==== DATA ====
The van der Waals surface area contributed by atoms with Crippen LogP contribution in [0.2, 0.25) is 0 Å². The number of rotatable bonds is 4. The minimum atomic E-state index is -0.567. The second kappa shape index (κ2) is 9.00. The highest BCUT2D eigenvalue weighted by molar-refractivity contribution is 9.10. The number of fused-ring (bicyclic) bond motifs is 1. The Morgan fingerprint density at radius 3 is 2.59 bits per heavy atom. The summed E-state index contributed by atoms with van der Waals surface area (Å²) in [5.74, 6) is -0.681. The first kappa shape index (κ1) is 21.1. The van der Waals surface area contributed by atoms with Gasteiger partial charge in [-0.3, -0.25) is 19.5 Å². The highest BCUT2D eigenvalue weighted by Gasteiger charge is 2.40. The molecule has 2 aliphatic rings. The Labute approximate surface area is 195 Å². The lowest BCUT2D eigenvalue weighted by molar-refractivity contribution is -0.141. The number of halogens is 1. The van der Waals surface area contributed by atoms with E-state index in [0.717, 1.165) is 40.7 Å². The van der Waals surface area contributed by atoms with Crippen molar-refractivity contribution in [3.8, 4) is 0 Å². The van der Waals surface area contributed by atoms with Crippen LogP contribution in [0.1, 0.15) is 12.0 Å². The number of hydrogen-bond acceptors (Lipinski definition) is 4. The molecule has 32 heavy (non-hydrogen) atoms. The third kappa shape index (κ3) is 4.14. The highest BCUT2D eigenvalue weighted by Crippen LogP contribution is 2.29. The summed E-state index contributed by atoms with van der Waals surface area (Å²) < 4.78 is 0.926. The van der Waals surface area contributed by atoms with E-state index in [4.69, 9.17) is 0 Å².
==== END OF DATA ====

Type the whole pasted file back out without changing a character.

The van der Waals surface area contributed by atoms with Crippen LogP contribution in [0.2, 0.25) is 0 Å². The number of rotatable bonds is 4. The minimum atomic E-state index is -0.567. The second kappa shape index (κ2) is 9.00. The highest BCUT2D eigenvalue weighted by molar-refractivity contribution is 9.10. The number of fused-ring (bicyclic) bond motifs is 1. The Morgan fingerprint density at radius 3 is 2.59 bits per heavy atom. The summed E-state index contributed by atoms with van der Waals surface area (Å²) in [5.74, 6) is -0.681. The first kappa shape index (κ1) is 21.1. The van der Waals surface area contributed by atoms with Gasteiger partial charge in [-0.3, -0.25) is 19.5 Å². The highest BCUT2D eigenvalue weighted by Gasteiger charge is 2.40. The molecule has 2 aliphatic rings. The Labute approximate surface area is 195 Å². The lowest BCUT2D eigenvalue weighted by molar-refractivity contribution is -0.141. The number of halogens is 1. The van der Waals surface area contributed by atoms with E-state index in [0.717, 1.165) is 40.7 Å². The van der Waals surface area contributed by atoms with Crippen molar-refractivity contribution in [3.8, 4) is 0 Å². The van der Waals surface area contributed by atoms with Crippen LogP contribution in [0.1, 0.15) is 12.0 Å². The number of hydrogen-bond acceptors (Lipinski definition) is 4. The molecule has 32 heavy (non-hydrogen) atoms. The third kappa shape index (κ3) is 4.14. The highest BCUT2D eigenvalue weighted by Crippen LogP contribution is 2.29. The summed E-state index contributed by atoms with van der Waals surface area (Å²) < 4.78 is 0.926. The van der Waals surface area contributed by atoms with E-state index in [4.69, 9.17) is 0 Å².